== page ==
2. Teacher: 10 Ways to Sabotage Classroom Management: An educator from MiddleWeb displayed ten ways that teachers can sabotage classroom management. Along with the negative actions, educator Jennifer Gonzalez offered alternatives for teachers to turn to. Education World wishes you all the improvements in classroom management that 2015 has to offer!
  3. Time Magazine Cover Leaves Teachers Outraged: In November, Time magazine published a controversial headline, "Rotten Apples: It's Nearly Impossible to Fire a Bad Teacher. Some Tech Millionaires May Have Found a Way to Change." This inflammatory headline and cover left teachers all over the nation outraged, and prompted the American Federation of teachers to start a petition to ask Time to apologize for its cover.
  4. ADHD Experts Share Strategies for Teachers: ADDitude magazine, a publication for readers with ADHD, posted an informative slideshow explaining to teachers how they can approach students with ADHD. Some of the tips were to "be specific", "model and write down what good behavior looks like", and provide 'clear routines'". Education World invites teachers to provide their tips on dealing with students with challenges and we are still looking for an educator to write about what it's like to teach when you (the educator) have ADHD. Write us at editor[at]educationworld.com if you'd like to contribute.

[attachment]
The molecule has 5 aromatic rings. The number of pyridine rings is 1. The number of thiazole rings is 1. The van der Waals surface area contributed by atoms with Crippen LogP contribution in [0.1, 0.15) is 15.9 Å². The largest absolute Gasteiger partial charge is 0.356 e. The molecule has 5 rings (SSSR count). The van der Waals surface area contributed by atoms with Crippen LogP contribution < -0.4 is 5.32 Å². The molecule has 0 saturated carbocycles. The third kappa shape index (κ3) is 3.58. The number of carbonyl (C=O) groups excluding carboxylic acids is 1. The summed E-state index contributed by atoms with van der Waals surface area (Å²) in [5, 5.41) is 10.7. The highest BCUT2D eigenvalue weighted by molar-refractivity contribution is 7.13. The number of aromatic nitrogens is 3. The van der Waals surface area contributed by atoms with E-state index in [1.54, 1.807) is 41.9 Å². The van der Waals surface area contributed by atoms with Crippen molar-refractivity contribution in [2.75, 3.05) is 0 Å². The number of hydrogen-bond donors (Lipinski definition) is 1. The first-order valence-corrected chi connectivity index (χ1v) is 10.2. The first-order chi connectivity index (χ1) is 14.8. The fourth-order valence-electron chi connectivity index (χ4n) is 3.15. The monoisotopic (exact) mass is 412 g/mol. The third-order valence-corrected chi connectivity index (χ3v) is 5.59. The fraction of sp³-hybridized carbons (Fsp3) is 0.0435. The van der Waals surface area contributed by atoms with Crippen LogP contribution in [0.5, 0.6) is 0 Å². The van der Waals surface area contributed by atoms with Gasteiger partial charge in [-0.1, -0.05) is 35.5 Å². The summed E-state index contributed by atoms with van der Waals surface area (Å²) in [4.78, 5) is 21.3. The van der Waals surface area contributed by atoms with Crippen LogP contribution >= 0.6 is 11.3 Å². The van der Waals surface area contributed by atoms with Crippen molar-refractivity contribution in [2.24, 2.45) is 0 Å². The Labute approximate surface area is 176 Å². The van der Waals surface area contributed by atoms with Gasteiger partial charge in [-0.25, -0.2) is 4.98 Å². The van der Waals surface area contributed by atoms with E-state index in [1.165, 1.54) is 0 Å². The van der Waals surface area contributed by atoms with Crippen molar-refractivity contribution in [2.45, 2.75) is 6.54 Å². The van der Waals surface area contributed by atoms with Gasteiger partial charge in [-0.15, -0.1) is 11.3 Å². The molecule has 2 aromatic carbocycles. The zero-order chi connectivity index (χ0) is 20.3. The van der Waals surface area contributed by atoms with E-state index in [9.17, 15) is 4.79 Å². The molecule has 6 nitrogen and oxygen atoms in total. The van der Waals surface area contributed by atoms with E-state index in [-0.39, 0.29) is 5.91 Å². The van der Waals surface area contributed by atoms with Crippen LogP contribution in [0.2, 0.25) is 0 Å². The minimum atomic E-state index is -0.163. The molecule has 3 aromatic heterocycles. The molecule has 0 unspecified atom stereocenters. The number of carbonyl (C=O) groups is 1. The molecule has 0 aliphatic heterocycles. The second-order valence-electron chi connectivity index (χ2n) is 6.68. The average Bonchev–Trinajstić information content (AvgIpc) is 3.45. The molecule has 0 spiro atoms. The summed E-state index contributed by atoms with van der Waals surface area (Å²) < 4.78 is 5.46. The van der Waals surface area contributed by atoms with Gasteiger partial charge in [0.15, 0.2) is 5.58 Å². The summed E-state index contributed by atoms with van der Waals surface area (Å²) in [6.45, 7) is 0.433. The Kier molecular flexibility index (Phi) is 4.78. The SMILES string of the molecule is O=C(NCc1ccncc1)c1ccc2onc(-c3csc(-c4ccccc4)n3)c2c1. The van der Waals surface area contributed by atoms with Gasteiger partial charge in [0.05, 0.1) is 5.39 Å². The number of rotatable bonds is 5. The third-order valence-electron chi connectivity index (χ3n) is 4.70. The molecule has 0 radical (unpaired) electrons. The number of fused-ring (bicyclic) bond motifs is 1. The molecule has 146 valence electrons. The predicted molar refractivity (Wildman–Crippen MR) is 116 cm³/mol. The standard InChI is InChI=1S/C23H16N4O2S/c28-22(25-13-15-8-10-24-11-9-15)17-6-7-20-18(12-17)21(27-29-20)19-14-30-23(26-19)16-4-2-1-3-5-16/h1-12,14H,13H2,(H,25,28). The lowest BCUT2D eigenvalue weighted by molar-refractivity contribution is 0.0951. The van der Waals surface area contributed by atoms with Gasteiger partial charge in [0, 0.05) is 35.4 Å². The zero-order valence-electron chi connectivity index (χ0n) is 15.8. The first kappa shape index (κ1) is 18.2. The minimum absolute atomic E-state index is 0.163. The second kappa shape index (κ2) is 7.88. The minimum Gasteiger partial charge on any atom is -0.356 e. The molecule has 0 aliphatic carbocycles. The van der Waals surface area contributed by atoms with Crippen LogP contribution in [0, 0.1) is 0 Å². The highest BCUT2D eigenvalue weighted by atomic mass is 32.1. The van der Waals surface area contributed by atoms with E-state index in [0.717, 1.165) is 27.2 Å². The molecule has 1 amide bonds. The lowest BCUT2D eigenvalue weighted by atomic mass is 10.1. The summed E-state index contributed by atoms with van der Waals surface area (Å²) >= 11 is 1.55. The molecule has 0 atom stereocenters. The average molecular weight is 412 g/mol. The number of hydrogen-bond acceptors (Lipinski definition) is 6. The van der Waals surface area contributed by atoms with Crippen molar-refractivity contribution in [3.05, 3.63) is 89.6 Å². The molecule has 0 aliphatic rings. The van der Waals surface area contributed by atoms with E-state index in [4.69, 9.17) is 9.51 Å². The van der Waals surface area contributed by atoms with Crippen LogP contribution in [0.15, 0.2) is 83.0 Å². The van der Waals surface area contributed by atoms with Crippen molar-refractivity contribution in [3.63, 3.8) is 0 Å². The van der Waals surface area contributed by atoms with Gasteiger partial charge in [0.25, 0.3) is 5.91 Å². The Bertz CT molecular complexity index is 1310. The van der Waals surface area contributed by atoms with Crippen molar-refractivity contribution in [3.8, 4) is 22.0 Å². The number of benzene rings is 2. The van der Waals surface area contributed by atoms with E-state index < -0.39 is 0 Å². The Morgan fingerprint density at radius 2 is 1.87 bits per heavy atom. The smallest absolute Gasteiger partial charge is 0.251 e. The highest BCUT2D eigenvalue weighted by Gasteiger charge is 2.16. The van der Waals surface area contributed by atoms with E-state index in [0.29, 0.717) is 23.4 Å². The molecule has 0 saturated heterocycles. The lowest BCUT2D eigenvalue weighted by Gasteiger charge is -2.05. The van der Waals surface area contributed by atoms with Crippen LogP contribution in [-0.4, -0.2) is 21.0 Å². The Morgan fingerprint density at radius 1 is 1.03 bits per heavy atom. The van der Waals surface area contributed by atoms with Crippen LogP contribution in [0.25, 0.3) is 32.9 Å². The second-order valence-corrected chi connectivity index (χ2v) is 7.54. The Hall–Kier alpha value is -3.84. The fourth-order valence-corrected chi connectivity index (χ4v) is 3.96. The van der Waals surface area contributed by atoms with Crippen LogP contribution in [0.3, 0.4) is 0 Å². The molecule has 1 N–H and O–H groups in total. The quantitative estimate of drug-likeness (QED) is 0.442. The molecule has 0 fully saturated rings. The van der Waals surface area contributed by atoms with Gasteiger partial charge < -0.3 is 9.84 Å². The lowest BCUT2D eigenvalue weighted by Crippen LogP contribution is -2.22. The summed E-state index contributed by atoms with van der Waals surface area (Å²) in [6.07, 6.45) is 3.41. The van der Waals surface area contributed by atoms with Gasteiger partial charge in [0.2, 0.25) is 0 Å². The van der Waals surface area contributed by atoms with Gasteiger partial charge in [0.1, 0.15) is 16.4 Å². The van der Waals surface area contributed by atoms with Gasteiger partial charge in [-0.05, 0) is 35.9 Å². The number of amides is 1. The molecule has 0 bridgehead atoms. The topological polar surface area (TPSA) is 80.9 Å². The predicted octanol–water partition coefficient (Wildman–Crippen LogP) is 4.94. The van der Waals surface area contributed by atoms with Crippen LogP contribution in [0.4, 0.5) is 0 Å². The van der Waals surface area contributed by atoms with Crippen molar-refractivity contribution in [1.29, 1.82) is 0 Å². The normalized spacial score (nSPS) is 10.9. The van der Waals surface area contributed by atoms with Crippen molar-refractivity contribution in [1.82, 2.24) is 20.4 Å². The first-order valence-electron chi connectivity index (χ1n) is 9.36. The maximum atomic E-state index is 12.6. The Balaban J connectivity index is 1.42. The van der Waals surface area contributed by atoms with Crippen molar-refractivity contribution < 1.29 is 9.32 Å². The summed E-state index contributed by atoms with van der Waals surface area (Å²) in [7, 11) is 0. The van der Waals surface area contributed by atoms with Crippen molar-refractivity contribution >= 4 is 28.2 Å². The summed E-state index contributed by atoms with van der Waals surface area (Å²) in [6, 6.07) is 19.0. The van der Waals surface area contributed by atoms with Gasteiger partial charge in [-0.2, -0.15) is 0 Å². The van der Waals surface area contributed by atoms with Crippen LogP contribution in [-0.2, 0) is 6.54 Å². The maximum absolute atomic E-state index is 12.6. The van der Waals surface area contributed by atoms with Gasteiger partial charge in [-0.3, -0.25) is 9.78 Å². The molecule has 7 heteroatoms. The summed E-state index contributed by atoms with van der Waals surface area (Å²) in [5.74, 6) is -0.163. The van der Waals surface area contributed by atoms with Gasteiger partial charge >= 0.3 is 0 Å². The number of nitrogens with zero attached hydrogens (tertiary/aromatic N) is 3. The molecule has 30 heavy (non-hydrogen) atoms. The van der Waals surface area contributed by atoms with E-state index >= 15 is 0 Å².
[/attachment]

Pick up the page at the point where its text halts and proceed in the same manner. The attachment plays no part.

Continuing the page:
5. Young Women Can 'Let It Code' With Anna and Elsa on Code.org: Code.org announced a new program where students can learn how to code alongside Disney's Frozen characters Anna and Elsa. With the program, students can learn how to create coding that will make Anna draw snowflakes and make snowman perform magical "ice craft." Visit the site during your winter break if you haven't yet!